Now it was time to go, and Penny and Mitch helped to pack everything up for the trip home. When they reached the car they left the doors open for a few minutes while they stowed the  picnic basket and other paraphernalia in the trunk. Oh my, but the car was hot  inside! Even with the air conditioning on! Daddy had parked in the shade of a huge palm tree, but the sun had moved as the morning wore on and the car was in full sun by the time they reached it.

The heat and the busy morning made Mitch very drowsy, and it wasn't long before he was curled up in a corner, fast  asleep. Katie had been asleep before they left the beach.

Penny sat looking  out of the window, somewhat drowsy herself, but enjoying watching the passing scenery. The family lived about seven miles inland from the beach, and the area  wasn't built up yet, so there were lots of fields and farms to pass on the way home. Penny saw a small orange grove and they passed a couple of dairy farms.  One of the farms had the funny gray cows with the humps on their backs that she  had learned were called Brama's. There were quite a few of them in this  area.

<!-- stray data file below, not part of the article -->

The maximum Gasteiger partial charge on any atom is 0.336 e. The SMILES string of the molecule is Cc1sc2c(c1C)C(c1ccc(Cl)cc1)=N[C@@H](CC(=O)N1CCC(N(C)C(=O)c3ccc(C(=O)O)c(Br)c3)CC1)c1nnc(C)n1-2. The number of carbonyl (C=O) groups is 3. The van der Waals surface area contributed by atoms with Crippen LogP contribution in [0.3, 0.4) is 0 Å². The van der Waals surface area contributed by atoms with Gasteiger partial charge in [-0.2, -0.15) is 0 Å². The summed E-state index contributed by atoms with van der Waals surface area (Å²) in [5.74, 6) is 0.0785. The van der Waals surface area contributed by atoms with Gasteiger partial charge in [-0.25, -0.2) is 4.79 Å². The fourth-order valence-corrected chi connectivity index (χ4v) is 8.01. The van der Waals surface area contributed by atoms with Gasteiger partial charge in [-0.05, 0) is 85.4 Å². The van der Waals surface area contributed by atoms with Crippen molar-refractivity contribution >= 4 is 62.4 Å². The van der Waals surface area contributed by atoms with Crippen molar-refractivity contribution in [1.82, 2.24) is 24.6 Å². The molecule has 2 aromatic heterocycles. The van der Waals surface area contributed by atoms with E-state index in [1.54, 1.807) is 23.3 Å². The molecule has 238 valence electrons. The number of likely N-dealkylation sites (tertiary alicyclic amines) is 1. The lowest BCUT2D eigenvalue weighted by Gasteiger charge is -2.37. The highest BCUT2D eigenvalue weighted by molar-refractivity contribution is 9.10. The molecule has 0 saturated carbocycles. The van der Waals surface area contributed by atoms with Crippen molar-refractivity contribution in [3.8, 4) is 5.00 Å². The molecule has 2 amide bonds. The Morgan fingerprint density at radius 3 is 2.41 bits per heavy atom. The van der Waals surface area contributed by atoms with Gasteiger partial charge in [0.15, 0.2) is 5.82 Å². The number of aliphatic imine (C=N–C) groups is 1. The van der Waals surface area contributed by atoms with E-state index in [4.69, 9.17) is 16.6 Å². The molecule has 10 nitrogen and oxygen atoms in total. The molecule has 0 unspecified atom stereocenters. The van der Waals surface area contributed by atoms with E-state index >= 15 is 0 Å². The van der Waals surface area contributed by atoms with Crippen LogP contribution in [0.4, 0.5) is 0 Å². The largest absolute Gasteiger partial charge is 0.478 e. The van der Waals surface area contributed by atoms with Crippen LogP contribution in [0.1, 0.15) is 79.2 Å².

The sunny day had turned a little gray. Penny knew from past experience  that this was just a typical Florida day in spring, when storms pop up out of nowhere, stay for a little while, and then disappear, leaving the day hot and  sunny in no time at all. A slight breeze started to play in the leaves of the  trees they passed, and the Spanish moss hanging on the branches moved like heavy curtains in a draft. Then the rain came. One or two huge drops at first, and then a regular waterfall. Daddy had to slow down because it was hard to see through all that rain. Five minutes later the rain stopped as suddenly as it had started. The sun came out in full force and the road steamed as the sun quickly  dried up the wet pavement.